Structure: 618 short sections grouped into 26 chapters.
Subject: our hunger for the real as opposed to the invented.
Shields makes some strong points and shares some controversial ideas, most of which, in the real world, would require a cite. But Shields does not believe that reality–words, music–belongs to anyone. Random House forced him to credit the sections–there’s a list in the back of the book. But he begs you to cut that section out. Or at the very least not to read it.
Your uncertainty about whose words you’ve just read is not a bug but a feature.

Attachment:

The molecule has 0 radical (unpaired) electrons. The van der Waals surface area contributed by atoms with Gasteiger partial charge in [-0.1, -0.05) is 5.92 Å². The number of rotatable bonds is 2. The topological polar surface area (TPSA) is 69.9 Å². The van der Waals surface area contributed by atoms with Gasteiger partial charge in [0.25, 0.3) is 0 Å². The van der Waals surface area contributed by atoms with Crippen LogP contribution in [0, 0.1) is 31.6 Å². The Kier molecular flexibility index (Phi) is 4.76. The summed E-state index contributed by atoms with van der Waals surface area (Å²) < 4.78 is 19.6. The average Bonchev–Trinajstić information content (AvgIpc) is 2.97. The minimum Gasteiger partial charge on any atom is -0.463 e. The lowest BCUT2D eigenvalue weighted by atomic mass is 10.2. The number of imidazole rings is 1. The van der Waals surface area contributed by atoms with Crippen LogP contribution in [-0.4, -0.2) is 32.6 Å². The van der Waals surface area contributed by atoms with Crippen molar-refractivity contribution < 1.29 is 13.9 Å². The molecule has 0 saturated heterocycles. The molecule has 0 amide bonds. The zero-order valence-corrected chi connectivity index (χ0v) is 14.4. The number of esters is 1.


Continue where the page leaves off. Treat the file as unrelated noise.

That’s pretty cool. Of course, then there’s
- the novel is dead #327
But perhaps he’s just reading the wrong novels. Still, it’s true, as Martha Cooley wrote in “Novel Anxiety,” in The Writer’s Chronicle:
In content and form, too many novels published today fail to startle, unnerve, or exhilarate us, or to speak in fresh ways to the actual complexities of our experience.
The sense of novel-fatigue out there seems palpable to me…
Shields is FOR a blurring of the distinction between fiction and nonfiction #3. He thinks memoir is as far from real life as fiction is, and that selection is as important a process as imagination #104.
Reality Hunger is repetitive and would have been more powerful if shorter. The stronger ideas would have shined rather than been buried. Still, I’m glad I read it.
I want to explore my own damn, doomed character. I want to cut to the absolute bone. #517
~cross-posted at Contrary